This first full and objective biography looks beyond the public face of the 'first gentleman of soccer' to explore a life not without controversy. This was a player who clashed with his managers, who felt undervalued in the age of the maximum wage - leading to a charge of blackmarketeering - and who was criticised for his showmanship and perceived lack of team spirit. There were private dramas too - an unhappy first marriage that produced two beloved children, and a second, to the love of his life, a Czech with a dark secret even Matthews never knew and which acclaimed biographer Jon Henderson reveals for the first time.

Recreating the magic on the pitch and analyzing the key moments that made Matthews great, this is a meticulously researched story of a national hero and a fascinating insight into English football in the 20th century.

The Last Champion: The Life of Fred Perry

Rights : Yellow Jersey (World)

Longlisted for the William Hill Sports Book of the Year Award

'The first clear-eyed account of an extraordinary life' Independent on Sunday

'A great story, far meatier than the average sporting biography. Henderson has researched it well, tells it nicely and weighs up conflicting evidence wisely' Financial Times

Wimbledon champion three times in the 1930s, Fred Perry is the finest tennis player that Britain has ever produced. Less well known is that Perry came from an unprivileged background and found himself - despite his supreme talent - an outsider in a sport that looked down on the advancement of the under-classes.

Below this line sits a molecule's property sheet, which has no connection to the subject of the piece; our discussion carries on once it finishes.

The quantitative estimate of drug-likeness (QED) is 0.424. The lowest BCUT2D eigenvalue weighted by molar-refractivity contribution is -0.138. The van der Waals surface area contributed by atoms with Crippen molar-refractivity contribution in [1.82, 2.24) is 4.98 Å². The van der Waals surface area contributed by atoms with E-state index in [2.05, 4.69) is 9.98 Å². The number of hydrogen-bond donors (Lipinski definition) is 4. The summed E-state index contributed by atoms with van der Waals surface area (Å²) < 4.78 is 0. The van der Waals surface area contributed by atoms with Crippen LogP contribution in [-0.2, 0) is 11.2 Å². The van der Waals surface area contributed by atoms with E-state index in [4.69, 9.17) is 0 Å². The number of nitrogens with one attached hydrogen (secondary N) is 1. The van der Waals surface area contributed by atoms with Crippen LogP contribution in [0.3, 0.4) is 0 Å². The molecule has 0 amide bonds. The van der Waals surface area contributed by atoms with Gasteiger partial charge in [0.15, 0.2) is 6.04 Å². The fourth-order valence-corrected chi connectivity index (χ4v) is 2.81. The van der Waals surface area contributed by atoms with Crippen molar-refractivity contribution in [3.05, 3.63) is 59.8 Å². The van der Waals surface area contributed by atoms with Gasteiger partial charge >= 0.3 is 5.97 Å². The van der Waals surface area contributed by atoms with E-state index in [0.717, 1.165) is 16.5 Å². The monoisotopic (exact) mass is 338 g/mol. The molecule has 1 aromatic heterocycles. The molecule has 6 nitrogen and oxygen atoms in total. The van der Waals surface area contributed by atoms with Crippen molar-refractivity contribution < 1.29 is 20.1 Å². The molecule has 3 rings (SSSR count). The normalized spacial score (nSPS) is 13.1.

Not afraid to ruffle a few establishment feathers, Perry discarded his hallowed amateur status in 1936 and turned professional. He compounded this perceived sin by taking out US citizenship when the Second World War broke out. He embraced his new country wholeheartedly. From Hollywood to Florida, Perry led a scandalous private life, marrying four times and charming himself into the beds of numerous Hollywood starlets and beautiful models along the way.

The Last Champion is the first biography of Fred Perry. Through extensive research and revealing interviews, Jon Henderson, tennis correspondent of the Observer, brilliantly tells the remarkable story of this remarkable man.

Best of British: Hendo's Sporting Heroes

Rights : Yellow Jersey (World)

'Part of the fun is disagreeing with the selections...but Hendo's arguments are as persuasive as his prose is entertaining' Independent

`a brilliant and frequently barmy selection of the nation's sporting heroes'. Daily Telegraph

Best of British is a celebration of the nation's greatest 100 sporting heroes, from Henry VIII to Red Rum, Roy of the Rovers to Torvill and Dean. Jon Henderson has combed through the annals of our glorious and not so glorious past to bring us the geniuses and the eccentrics, the national treasures and the villains who together have shaped our present.

Trueman and W. G., Best and Edwards, racing drivers, jockeys, rowers - just what does it take to make a sporting superhero? Hendo's 100 reveals all. Opinionated and provocative, his witty character studies - accompanied by stylish illustrations - capture the essence of his subjects' greatness, re-evaluating the famous and rescuing the forgotten. But when there's a cast of thousands to choose from, and hundreds of years of history to explore, who will make the cut for the most heroic of the heroic? Find out, in Best of British.